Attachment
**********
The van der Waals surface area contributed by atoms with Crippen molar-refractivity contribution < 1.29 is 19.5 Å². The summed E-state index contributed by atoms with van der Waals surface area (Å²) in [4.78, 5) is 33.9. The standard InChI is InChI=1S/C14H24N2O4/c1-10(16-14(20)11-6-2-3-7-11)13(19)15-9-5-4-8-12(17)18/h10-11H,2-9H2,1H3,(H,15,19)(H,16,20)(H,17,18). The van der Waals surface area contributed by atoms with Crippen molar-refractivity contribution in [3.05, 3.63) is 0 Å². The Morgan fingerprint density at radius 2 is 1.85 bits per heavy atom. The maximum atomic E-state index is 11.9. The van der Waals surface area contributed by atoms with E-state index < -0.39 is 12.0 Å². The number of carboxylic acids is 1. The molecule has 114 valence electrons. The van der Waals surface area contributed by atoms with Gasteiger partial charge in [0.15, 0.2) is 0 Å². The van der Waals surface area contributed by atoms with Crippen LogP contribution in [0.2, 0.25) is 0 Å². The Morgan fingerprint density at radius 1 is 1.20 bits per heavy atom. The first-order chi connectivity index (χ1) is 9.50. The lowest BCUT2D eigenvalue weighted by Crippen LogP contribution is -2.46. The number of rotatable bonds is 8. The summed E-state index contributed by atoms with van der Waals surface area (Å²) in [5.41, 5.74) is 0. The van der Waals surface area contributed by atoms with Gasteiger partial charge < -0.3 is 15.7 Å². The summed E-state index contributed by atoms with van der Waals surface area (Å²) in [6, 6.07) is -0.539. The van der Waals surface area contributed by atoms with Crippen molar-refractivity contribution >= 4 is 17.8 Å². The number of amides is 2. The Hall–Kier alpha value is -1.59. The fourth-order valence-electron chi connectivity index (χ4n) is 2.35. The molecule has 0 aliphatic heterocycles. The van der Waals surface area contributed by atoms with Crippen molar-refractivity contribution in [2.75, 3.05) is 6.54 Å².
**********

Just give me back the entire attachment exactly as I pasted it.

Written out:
The van der Waals surface area contributed by atoms with Crippen molar-refractivity contribution < 1.29 is 19.5 Å². The summed E-state index contributed by atoms with van der Waals surface area (Å²) in [4.78, 5) is 33.9. The standard InChI is InChI=1S/C14H24N2O4/c1-10(16-14(20)11-6-2-3-7-11)13(19)15-9-5-4-8-12(17)18/h10-11H,2-9H2,1H3,(H,15,19)(H,16,20)(H,17,18). The van der Waals surface area contributed by atoms with Crippen molar-refractivity contribution in [3.05, 3.63) is 0 Å². The Morgan fingerprint density at radius 2 is 1.85 bits per heavy atom. The maximum atomic E-state index is 11.9. The van der Waals surface area contributed by atoms with E-state index < -0.39 is 12.0 Å². The number of carboxylic acids is 1. The molecule has 114 valence electrons. The van der Waals surface area contributed by atoms with Gasteiger partial charge in [0.15, 0.2) is 0 Å². The van der Waals surface area contributed by atoms with Crippen LogP contribution in [0.2, 0.25) is 0 Å². The Morgan fingerprint density at radius 1 is 1.20 bits per heavy atom. The first-order chi connectivity index (χ1) is 9.50. The lowest BCUT2D eigenvalue weighted by Crippen LogP contribution is -2.46. The number of rotatable bonds is 8. The summed E-state index contributed by atoms with van der Waals surface area (Å²) in [5.41, 5.74) is 0. The van der Waals surface area contributed by atoms with Gasteiger partial charge < -0.3 is 15.7 Å². The summed E-state index contributed by atoms with van der Waals surface area (Å²) in [6, 6.07) is -0.539. The van der Waals surface area contributed by atoms with Crippen molar-refractivity contribution >= 4 is 17.8 Å². The number of amides is 2. The Hall–Kier alpha value is -1.59. The fourth-order valence-electron chi connectivity index (χ4n) is 2.35. The molecule has 0 aliphatic heterocycles. The van der Waals surface area contributed by atoms with Crippen molar-refractivity contribution in [2.75, 3.05) is 6.54 Å².